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Why Texas’ ‘death penalty capital of the world’ stopped executing people

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Since the Supreme Court legalized capital punishment in 1976, Harris County, Texas, has executed 126 people. That's more executions than every individual state in the union, barring Texas itself.
Harris County's executions account for 23 percent of the 545 people Texas has executed. On the national level, the state alone is responsible for more than a third of the 1,465 people put to death in the United States since 1976.
In 2017, however, the county known as the "death penalty capital of the world" and the "buckle of the American death belt" executed and sentenced to death a remarkable number of people: zero.
This is the first time since 1985 that Harris County did not execute any of its death row inmates, and the third year in a row it did not sentence anyone to capital punishment either.
The remarkable statistic reflects a shift the nation is seeing as a whole.
“The practices that the Harris County District Attorney’s Office is following are also signifi…

OFW saved from Saudi death row

Public execution in Saudi Arabia
Public execution in Saudi Arabia
Millionaires pay blood money in exchange for Pinoy driver’s freedom

SAUDI authorities have reportedly released a Filipino driver who was incarcerated for his alleged involvement in a car accident that killed an Indian man after his bosses paid the P2.8 million “diyya” or blood money in exchange for his freedom, a newspaper in Saudi Arabia reported Saturday.

Under the Shariah law which prevails in Islamic countries like Saudi Arabia, the “diyya” is the financial compensation paid to the victim or heirs of a victim in the cases of murder, bodily harm or property damage.

Paying the “diyya” which in Arabic means “blood money,” is an alternative punishment to “Qisas” or equal retaliation. The amount of compensation is determined by the Shariah court and reportedly depends on the victim’s religion and percentage of responsibility.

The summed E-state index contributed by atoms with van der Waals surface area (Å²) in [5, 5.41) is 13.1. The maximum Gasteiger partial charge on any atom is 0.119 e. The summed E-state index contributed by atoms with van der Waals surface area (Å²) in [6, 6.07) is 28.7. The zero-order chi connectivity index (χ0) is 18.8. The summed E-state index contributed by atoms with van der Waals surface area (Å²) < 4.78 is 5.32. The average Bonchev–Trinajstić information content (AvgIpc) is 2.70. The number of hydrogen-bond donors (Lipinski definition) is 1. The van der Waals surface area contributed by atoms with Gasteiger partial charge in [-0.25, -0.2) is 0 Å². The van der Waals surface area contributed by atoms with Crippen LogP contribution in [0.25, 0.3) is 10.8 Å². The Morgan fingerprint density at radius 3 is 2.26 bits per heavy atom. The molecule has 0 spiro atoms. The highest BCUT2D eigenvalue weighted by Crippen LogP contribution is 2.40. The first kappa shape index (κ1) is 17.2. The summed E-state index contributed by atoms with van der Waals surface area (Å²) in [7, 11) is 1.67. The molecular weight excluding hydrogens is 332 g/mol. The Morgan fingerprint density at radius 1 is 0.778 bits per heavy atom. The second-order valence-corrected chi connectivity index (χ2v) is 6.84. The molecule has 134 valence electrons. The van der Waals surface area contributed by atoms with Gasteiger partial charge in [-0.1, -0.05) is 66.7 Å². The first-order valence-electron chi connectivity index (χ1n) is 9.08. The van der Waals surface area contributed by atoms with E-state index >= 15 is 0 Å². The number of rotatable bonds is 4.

According to the Arab News, the two Saudi millionaires who “donated” the 225,000 riyal blood money owned the company where the unidentified Filipino was working.

“A local court has sent a letter to the prison to release the Filipino and consider the case closed,” the report said.

The Filipino was driving a van in Al Rass town in Al Qassim province when he accidentally hit the victim who was killed instantly. It was not specified in the report when the incident took place.

Help urgently needed for OFW on death row

The mother of another Filipino who is on death row in Riyadh, also in Saudi Arabia, on Saturday renewed her appeal for help in raising the blood money needed to save her son from execution.

According to OFW rights advocate Susan Ople, Ramona Zapanta, mother of Joselito Zapanta, came to see her Saturday and pleaded for help.

“The Sudanese family is asking for P48 million, which is still a long way from the P23 million that the Zapanta family with the help of the government had raised,” Ople told The Manila Times.

The amount collected is being kept in a Saudi bank account under the name of the Philippine Embassy.

Zapanta, who hails from Bacolor, Pampanga, left for Saudi Arabia in 2007 to work as a tile-setter.

“Unfortunately, the Sudanese family has refused any amount lower than their demand of P48-million. This means that the Zapanta family needs to raise P25-million in a span of two weeks, or maybe less, considering that a royal decree had already been issued for the implementation of the sentence,” Ople said.

The Zapanta family is expected to hold a press briefing this week to publicly appeal for help, Ople added.

Ople said the Zapanta family needs to raise the remaining amount a few weeks or the Saudi authorities will impose the death sentence.

Ople said Philippine Ambassador to Riyadh Ezzedin Tago has confirmed that Zapanta’s case has become extremely urgent.

“We are talking about weeks here, hence the need for the family to go public in order to seek everyone’s help,” Ople said.

Fr. Jerome Secillano, head of the public affairs committee of the Catholic Bishops’ Conference of the Philippines (CBCP), called not only for prayers but also for donations to raise the remaining amount.

He also called on the Aquino administration to do all it can to help Zapanta.

“We challenge our government officials to exhaust all possible remedies to stay the execution and possibly gain the freedom of our kababayan,” Secillano said.

Source: The Manila Times, December 27, 2015

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